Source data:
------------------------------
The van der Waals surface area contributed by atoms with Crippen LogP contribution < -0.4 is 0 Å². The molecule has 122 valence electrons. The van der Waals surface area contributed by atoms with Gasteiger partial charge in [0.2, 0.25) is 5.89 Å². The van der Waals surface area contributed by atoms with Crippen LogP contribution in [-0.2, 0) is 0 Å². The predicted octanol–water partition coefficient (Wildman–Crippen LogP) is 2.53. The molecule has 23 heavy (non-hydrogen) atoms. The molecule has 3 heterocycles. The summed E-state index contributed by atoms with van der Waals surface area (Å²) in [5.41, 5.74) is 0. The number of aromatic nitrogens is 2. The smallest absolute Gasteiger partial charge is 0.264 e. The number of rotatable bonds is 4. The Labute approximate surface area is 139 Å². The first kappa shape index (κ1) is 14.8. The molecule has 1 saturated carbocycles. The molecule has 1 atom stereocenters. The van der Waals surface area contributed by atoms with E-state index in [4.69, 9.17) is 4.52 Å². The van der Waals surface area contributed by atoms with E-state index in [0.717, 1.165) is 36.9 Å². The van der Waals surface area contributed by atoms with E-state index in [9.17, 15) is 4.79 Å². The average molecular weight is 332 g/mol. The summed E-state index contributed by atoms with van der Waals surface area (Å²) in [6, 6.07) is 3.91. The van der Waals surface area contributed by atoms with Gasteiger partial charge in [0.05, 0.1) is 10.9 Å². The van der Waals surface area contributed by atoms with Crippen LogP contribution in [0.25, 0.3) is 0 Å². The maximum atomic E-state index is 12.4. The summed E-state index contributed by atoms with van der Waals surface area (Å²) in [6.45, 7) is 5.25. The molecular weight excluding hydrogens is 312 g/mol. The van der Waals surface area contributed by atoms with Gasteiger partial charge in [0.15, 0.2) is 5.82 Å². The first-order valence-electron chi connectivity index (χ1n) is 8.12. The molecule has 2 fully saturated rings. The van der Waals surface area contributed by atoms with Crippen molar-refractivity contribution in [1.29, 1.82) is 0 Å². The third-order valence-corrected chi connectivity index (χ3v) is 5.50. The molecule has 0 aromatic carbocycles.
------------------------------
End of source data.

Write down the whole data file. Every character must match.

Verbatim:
The van der Waals surface area contributed by atoms with Crippen LogP contribution < -0.4 is 0 Å². The molecule has 122 valence electrons. The van der Waals surface area contributed by atoms with Gasteiger partial charge in [0.2, 0.25) is 5.89 Å². The van der Waals surface area contributed by atoms with Crippen LogP contribution in [-0.2, 0) is 0 Å². The predicted octanol–water partition coefficient (Wildman–Crippen LogP) is 2.53. The molecule has 23 heavy (non-hydrogen) atoms. The molecule has 3 heterocycles. The summed E-state index contributed by atoms with van der Waals surface area (Å²) in [5.41, 5.74) is 0. The number of aromatic nitrogens is 2. The smallest absolute Gasteiger partial charge is 0.264 e. The number of rotatable bonds is 4. The Labute approximate surface area is 139 Å². The first kappa shape index (κ1) is 14.8. The molecule has 1 saturated carbocycles. The molecule has 1 atom stereocenters. The van der Waals surface area contributed by atoms with E-state index in [4.69, 9.17) is 4.52 Å². The van der Waals surface area contributed by atoms with E-state index in [0.717, 1.165) is 36.9 Å². The van der Waals surface area contributed by atoms with E-state index in [9.17, 15) is 4.79 Å². The average molecular weight is 332 g/mol. The summed E-state index contributed by atoms with van der Waals surface area (Å²) in [6, 6.07) is 3.91. The van der Waals surface area contributed by atoms with Gasteiger partial charge in [0.05, 0.1) is 10.9 Å². The van der Waals surface area contributed by atoms with Crippen LogP contribution in [0.25, 0.3) is 0 Å². The maximum atomic E-state index is 12.4. The summed E-state index contributed by atoms with van der Waals surface area (Å²) in [6.45, 7) is 5.25. The molecular weight excluding hydrogens is 312 g/mol. The van der Waals surface area contributed by atoms with Gasteiger partial charge in [0.15, 0.2) is 5.82 Å². The first-order valence-electron chi connectivity index (χ1n) is 8.12. The molecule has 2 fully saturated rings. The van der Waals surface area contributed by atoms with Crippen molar-refractivity contribution in [1.29, 1.82) is 0 Å². The third-order valence-corrected chi connectivity index (χ3v) is 5.50. The molecule has 0 aromatic carbocycles.